You can initiate copies from the AWS Management Console or from the command line. You can also use the new CopySnapshot function from your own code. Here’s how you initiate a copy operation from the Console:

After you choose the Copy Snapshot operation, the Console will ask you where you would like to copy the snapshot:

While the copy is underway, you can watch the progress by switching to the destination Region:

What Else Do I Need to Know?
Here are a few important facts about this new feature:

  • The AWS Management Console shows the progress of a Snapshot copy in progress, you can check the percentage complete there.
  • You can initiate multiple Snapshot Copy commands simultaneously either by selecting and copying multiple Snapshots to the same region, or by copying a snapshot to multiple regions in parallel.  The in-progress copies do not affect the performance of the associated EBS Volumes.
  • The console-based interface is push-based; you log in to the source Region and tell the console where you’d like the Snapshot to end up. The API and the command line are, by contrast, pull-based and you must run them within the destination Region.

You will be charged the regular data transfer prices when you copy snapshots between Regions. Once you have created a new Snapshot, you’ll pay the regular price to store it in the destination Region.

Coming Soon
As you can see, EBS Snapshot Copy, will let you simplify your geographic expansion, data center migration, and disaster recovery. As a next step, we will implement copying of AMIs (Amazon Machine Images) between Regions. You’ll be able to copy public and custom-created AMIs to the Region of your choice.

— Jeff;

AWS Expansion in Brazil – Elastic Beanstalk, Provisioned IOPS for EBS and RDS

We launched an AWS Region in Brazil almost a year ago, along with Portuguese and Spanish versions of the AWS Blog.

Today we are adding the following new AWS functionality in the Region:

AWS Elastic Beanstalk – You can now deploy and manage .NET, PHP, Python, Ruby, and Java applications in the AWS Cloud using AWS Elastic Beanstalk. With this new addition to our lineup in Brazil, you can get your application online more quickly and allow Elastic Beanstalk to handle system updates, scaling, monitoring, and lots more.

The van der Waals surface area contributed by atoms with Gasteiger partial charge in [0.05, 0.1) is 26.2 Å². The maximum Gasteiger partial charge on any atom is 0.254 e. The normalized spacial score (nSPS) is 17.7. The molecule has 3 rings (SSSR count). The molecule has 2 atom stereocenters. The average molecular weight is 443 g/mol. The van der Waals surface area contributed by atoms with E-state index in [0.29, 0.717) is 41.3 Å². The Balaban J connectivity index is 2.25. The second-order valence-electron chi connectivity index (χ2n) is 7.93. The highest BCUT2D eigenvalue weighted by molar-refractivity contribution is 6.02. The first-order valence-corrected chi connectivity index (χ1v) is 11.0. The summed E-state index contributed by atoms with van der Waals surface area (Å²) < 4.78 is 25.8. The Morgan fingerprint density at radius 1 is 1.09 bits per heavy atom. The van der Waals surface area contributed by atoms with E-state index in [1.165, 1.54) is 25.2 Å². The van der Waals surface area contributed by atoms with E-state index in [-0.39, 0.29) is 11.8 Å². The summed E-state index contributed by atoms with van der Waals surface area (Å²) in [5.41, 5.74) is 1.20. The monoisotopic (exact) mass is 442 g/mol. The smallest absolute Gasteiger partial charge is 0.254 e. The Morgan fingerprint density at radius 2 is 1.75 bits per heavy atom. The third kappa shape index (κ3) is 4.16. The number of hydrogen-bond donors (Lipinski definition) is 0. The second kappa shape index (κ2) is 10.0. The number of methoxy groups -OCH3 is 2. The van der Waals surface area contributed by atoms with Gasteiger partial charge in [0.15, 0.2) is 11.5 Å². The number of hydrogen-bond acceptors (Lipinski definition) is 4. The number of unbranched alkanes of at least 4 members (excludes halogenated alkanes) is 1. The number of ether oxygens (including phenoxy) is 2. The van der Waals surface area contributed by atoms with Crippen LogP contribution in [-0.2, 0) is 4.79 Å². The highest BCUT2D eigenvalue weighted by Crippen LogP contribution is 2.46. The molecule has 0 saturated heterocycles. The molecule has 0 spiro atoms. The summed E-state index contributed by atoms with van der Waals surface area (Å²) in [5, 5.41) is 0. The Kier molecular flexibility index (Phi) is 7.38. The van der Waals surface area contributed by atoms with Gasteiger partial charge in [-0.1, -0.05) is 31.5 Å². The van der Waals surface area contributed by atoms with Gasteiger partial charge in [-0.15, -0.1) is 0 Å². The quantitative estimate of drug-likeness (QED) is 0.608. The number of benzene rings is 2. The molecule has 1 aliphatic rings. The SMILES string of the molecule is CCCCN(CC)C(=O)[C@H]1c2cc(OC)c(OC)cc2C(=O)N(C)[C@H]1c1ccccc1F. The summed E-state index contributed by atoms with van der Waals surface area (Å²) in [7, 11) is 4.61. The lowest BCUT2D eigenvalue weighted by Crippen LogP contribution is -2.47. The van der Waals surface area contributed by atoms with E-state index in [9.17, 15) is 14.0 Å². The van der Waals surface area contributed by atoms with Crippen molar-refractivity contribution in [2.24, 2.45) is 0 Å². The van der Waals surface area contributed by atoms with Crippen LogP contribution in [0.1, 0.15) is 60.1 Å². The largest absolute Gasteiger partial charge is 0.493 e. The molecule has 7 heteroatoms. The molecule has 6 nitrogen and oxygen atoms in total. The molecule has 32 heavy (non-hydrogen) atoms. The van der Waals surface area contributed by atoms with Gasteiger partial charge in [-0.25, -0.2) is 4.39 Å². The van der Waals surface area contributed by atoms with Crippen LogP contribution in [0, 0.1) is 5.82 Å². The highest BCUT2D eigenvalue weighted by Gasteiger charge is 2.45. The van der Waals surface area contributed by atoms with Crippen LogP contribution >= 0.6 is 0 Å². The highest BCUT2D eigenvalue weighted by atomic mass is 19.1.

EBS Provisioned IOPS – You can now create EBS Provisioned IOPS volumes in Brazil, with up to 2000 IOPS per EBS volume. This will give you more control and the ability to create fast, responsive applications on AWS.

RDS Provisioned IOPS – You can now create RDS Database Instances with up to 10,000 Provisioned IOPS (for MySQL and Oracle) or 7,000 (SQL Server). This gives you the power to create fast, responsive database-driven applications on AWS. As part of today’s launch, this is also available in the Asia Pacific (Singapore) Region.

— Jeff;

PS[0] – Check out the AWS Products and Services by Region to find out which services are available in each AWS Region.

PS[1] – This post is also available in Portuguese and Spanish.

AWS Marketplace – Support for Windows Applications (ISVs Wanted)

Today we are opening up the AWS Markeplace to applications running on Microsoft Windows. We’re launching with an initial set of applications, with many more in the pipeline for release in the near future. If you are a Windows ISV (Independent Software Vendor), you should consider making your products available in the Marketplace. I’ll tell you why in just a minute.

What’s the Marketplace?
The AWS Marketplace makes it easy for you to find, compare, and immediately start using a wide variety of applications and technical services in the cloud. The applications you run are hosted on Amazon EC2 instances running Linux or Microsoft Windows, with 1-click deployment and billing integrated into your existing AWS account. You pay only for what you use, allowing you to eliminate on-going hardware and software costs when your needs change or your projects come to an end.

Now For Windows
We launched the AWS Marketplace earlier this year with support for applications and services running on Linux. Effective immediately, we now support applications that run on Microsoft Windows Server. We support a number of versions of Windows Server including Windows Server 2008, Windows Server 2008 R2, and Windows Server 2012.

You can choose to run Windows on the full spectrum of EC2 instance types, from micro instances up to our largest cluster-computing instances, and in any of our nine regions worldwide.  Windows is also available in the AWS Free Usage Tier, giving you the ability to test the environment for up to 750 hours per month without incurring charges, and then easily migrate to full-fledged environments when you are ready. 

Windows instances work seamlessly with existing AWS features like Amazon Elastic Block Store (EBS), Amazon CloudWatch, AWS CloudFormation, Amazon Virtual Private Cloud, AWS Elastic Beanstalk, Elastic Load Balancing, and Amazon Relational Database Service.  EC2 Windows instances are pre-configured for security and high-performance on AWS, and are set up for automatic patching and deployment.  All Windows EC2 instances come with basic support, and business- and enterprise-level support is available.

Windows Applications in the Marketplace